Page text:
Set goals for your professional life and personal life. Too often people wrap their identity around what they do for a living and fail to set goals for personal fulfillment. A person happy and fulfilled in their personal life will be a happy and fulfilled optician. Remember, despite the fact that it may feel like you spend most of your life at work, you are not your work. You are greater than your work. You need to cultivate relationships, achievements, and dreams outside work or risk never realizing your own personal greatness.


Goal Setting Worksheet

Writing your goal

1. What (SPECIFICALLY) do you want to accomplish?


2. How am I going to measure success (MEASUREMENT)


3. In what time frame will I complete this? (TIMELY)


4. Why do I want to accomplish this? (MOTIVATION)



Preparing your goal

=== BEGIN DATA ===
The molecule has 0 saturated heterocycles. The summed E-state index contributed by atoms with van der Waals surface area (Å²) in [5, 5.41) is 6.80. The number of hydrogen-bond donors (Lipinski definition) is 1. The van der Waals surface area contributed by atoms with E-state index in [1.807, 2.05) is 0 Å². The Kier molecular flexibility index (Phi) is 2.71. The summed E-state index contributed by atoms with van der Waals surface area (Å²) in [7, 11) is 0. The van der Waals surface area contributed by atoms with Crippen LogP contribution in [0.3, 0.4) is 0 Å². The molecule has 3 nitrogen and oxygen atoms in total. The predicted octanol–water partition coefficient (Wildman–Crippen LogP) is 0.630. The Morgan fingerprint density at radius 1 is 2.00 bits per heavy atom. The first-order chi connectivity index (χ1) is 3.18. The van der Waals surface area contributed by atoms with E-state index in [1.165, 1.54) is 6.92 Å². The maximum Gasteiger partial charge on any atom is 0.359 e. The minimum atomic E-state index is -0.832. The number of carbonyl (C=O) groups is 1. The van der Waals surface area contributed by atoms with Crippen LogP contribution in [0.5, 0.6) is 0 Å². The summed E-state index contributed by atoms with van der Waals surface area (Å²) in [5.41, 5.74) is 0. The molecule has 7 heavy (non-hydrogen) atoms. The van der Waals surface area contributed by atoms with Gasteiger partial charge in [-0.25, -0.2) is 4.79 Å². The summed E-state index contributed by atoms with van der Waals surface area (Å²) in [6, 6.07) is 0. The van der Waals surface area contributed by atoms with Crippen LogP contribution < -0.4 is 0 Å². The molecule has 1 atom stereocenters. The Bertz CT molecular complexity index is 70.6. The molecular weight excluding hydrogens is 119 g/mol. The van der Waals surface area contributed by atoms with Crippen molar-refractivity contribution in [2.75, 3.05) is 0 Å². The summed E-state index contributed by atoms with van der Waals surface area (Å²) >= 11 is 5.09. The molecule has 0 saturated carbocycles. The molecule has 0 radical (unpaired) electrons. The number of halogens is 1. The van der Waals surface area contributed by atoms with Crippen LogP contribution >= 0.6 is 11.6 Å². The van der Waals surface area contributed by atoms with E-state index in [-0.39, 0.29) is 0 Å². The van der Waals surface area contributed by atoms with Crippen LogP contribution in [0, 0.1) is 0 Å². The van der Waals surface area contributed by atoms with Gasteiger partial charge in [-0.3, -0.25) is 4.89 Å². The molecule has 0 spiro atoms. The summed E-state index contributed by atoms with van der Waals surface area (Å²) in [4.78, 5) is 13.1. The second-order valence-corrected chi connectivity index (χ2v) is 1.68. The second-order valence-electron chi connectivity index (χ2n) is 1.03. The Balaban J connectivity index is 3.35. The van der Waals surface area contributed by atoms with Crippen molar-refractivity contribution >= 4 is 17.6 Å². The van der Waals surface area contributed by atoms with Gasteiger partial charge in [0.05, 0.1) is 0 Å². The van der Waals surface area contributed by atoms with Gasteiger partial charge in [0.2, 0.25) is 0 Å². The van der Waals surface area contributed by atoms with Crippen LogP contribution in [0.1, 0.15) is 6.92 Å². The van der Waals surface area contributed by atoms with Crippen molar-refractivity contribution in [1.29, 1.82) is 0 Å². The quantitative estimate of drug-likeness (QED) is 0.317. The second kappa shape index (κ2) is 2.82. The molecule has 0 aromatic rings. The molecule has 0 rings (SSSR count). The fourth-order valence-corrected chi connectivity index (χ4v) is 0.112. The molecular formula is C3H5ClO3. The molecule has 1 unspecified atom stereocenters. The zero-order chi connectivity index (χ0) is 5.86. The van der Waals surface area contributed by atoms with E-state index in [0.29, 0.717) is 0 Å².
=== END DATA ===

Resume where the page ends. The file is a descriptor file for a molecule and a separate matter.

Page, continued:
What steps need to be undertaken in order to reach your goal?





Achieving your goal

Professional Goal: _______________________ Deadline:_____________
Step 1: __________________________ Deadline:_____________
Step 2: __________________________ Deadline:_____________
Step 3: __________________________ Deadline:_____________
Step 4: __________________________ Deadline:_____________
Step 5: __________________________ Deadline:_____________
Personal Goal _________________________ Deadline:_____________
Step 1: __________________________ Deadline:_____________
Step 2: __________________________ Deadline:_____________
Step 3: __________________________ Deadline:_____________
Step 4: __________________________ Deadline:_____________
Step 5: __________________________ Deadline:_____________